By reading the liner notes of this record, it would be easy to forgive the listener for thinking that this was going to be the record that would push Toronto natives BADBADNOTGOOD away from their recorded roots in interpretive jazz-hop. In some ways, they’d be correct, but being proved correct feels good, doesn’t it?

Though this is a somewhat feature heavy record in comparison to the now quartet’s previous efforts, it is not an oppressive paradigm; the features are testament not only to the strength of this unit’s composition but also to how the interplay between the four members could easily make for endlessly intriguing music, features or not. BBNG’s IV makes for a listen that bubbles and bursts with stimulus; similar to III, this record is awash with ideas, intelligence and intricacies.

This could arguably be the group’s furthest venture into making typical jazz music (perhaps attributable to new full-time member Leland Whitty), though they remain with their feet planted firmly in the earth of their balanced approach to rhythm and composition. Even the record’s most jazzy tracks, Confessions pt II, IV and Structure no. 4 are seasoned with varying dalliances with hip hop instrumentation, possessing a firm, subtly syncopated beat that consistently wrenches the band back to earth before they stray too far.

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BBNG often retrace their steps, recalling elements from previous work; an obstruction to progression, potentially, but in the case of IV, an obstruction avoided for sure. Time Moves Slow and In Your Eyes are perhaps most guilty of tugging on threads once pulled on Sour Soul, though the swap-out of Ghostface Killah’s colourful, bombastic flow for the soulful vocals of Samuel T. Herring and Charlotte Day Wilson respectively actually heighten the group’s skills in making tasteful neo-soul music.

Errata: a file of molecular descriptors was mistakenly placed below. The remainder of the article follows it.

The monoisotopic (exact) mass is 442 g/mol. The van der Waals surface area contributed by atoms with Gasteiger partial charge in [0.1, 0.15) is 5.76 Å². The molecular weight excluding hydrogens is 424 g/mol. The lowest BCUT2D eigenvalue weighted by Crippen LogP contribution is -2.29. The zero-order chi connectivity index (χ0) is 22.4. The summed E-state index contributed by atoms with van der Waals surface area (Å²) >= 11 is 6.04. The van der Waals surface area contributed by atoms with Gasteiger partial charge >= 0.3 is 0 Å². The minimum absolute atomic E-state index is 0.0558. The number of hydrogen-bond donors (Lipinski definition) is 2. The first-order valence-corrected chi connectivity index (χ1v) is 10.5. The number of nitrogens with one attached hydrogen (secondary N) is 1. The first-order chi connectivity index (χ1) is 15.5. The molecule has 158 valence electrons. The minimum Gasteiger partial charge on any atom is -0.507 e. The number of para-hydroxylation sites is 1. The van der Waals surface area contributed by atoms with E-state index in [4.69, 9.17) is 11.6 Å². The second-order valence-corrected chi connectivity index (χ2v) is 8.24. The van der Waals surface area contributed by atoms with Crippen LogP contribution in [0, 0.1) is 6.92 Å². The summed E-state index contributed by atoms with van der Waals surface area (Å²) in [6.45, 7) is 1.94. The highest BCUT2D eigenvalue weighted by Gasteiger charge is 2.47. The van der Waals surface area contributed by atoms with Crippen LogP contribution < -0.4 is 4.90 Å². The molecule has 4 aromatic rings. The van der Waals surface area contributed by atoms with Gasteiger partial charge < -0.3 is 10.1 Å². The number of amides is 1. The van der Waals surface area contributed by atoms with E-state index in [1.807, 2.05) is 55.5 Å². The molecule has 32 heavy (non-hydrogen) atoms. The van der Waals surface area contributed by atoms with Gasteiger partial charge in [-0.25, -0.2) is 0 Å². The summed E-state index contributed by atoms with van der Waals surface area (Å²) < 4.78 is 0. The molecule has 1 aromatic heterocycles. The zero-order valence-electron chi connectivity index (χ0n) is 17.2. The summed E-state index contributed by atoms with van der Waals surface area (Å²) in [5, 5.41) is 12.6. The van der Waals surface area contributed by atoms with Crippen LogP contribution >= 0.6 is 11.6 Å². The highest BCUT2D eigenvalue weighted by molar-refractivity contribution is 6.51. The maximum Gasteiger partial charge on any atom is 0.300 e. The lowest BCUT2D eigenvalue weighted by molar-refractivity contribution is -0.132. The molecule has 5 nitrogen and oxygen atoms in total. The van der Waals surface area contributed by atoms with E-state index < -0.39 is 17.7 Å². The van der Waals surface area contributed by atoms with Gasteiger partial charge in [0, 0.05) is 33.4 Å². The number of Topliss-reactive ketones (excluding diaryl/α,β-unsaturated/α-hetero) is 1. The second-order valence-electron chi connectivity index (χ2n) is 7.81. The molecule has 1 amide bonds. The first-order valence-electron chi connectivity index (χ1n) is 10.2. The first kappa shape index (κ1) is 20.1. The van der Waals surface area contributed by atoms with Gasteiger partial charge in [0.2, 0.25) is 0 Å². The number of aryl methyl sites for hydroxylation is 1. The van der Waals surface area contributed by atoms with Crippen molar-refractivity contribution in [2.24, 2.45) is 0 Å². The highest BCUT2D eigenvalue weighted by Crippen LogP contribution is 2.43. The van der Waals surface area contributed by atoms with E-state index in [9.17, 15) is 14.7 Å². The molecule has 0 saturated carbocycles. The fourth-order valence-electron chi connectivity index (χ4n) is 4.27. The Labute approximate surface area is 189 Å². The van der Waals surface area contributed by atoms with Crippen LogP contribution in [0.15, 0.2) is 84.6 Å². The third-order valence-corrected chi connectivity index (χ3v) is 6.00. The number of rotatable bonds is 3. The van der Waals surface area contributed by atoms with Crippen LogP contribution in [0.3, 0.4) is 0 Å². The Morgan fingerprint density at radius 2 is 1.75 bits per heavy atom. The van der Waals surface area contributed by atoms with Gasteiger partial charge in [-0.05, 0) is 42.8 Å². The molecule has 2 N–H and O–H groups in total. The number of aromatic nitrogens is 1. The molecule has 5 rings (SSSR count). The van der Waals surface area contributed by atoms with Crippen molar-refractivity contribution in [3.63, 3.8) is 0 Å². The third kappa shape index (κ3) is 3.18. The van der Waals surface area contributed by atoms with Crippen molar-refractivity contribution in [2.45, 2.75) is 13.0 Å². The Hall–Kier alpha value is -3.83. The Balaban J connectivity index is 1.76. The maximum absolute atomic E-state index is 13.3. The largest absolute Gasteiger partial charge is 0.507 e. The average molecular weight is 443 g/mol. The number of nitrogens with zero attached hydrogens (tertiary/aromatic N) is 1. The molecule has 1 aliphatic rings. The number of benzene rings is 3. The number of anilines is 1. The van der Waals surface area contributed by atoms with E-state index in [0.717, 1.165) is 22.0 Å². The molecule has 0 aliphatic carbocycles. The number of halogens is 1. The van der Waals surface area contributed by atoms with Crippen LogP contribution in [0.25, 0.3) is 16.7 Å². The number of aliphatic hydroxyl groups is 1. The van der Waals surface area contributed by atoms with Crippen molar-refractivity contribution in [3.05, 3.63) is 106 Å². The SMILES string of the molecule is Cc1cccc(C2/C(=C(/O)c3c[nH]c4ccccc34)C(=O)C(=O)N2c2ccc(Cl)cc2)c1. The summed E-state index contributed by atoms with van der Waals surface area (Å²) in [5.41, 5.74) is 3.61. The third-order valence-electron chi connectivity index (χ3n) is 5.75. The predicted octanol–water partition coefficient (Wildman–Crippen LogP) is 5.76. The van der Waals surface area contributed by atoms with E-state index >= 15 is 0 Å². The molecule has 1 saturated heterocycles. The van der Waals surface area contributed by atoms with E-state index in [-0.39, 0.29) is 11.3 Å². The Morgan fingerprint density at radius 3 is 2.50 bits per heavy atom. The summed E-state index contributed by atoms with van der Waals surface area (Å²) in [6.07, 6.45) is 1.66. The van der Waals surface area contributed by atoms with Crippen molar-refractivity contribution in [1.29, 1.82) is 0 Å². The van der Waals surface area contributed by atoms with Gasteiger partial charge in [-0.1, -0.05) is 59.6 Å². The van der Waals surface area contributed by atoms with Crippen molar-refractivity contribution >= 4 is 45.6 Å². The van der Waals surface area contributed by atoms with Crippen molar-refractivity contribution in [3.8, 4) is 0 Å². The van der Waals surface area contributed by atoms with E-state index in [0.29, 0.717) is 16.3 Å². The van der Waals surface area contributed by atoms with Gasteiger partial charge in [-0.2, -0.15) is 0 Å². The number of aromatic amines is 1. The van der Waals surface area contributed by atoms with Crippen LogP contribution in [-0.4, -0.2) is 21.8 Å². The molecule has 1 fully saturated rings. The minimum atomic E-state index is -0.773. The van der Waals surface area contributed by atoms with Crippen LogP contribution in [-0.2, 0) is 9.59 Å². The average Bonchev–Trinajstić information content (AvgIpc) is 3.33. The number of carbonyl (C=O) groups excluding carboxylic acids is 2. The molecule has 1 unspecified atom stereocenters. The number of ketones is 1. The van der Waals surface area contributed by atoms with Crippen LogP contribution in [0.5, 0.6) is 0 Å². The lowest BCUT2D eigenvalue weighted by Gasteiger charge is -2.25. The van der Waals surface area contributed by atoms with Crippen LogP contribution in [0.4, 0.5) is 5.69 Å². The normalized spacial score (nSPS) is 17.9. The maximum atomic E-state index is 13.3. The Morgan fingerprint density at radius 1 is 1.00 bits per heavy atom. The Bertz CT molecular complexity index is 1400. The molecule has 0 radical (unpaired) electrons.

The ever effortless Mick Jenkins contributes on Hyssop of Love, and is possibly one of the records finest moments, as it manages to show the most evidence of growth, evolved composition and calculated production within the band; undulating synths, subtle woodwind, hip hop drums and jangly, slinky guitar instrumentation represent the finest in BBNG’s merger of hip hop, jazz and electronic music. That lyricism. That outro.

Of course, no musical brew is ever complete without a little touch of nostalgia, and it is here where the record truly comes to life. IV is an album that could easily speak to the soul of a jazz fan, a hip-hop fan and (deep breath) a video game music fan. Though there are no video game music references quite as overt as the reverential Title Theme/Saria’s Song/Song of Storms suite from I, their first record, BBNG manages to recall the work of Koji Kondo and Akira Yamaoka as the band move away from the cuts of Sour Soul and the bangers of III.

Though piano player Matthew Tavares is in full flow pretty much the entire album, it is during the more synthy, bubbly tracks that he pushes the nostalgic element of the music; the breathy, sweeping warmth of his analogue synth sounds push the music into the “gamey” territory, but in no means is this a turnoff. And That, Too and Chompy’s Paradise are so effective in their melodic, warm, gamey vibe that it makes you want to dig out Chrono Trigger and stay indoors for weeks. Bye bye real life.

This is why IV is such a success – BBNG have created digestible, thoughtful compositions that actually make you nod your head, feel nostalgic, wish you could play the sax, zone out and think about the state of your life while you listen. When you listen to IV, you hear nothing but the growth of intelligence and innovation. An essential record for seekers of an audible experience that gets better every time.

This BADBADNOTGOOD article was written by Lawottim Anywar, a GIGsoup contributor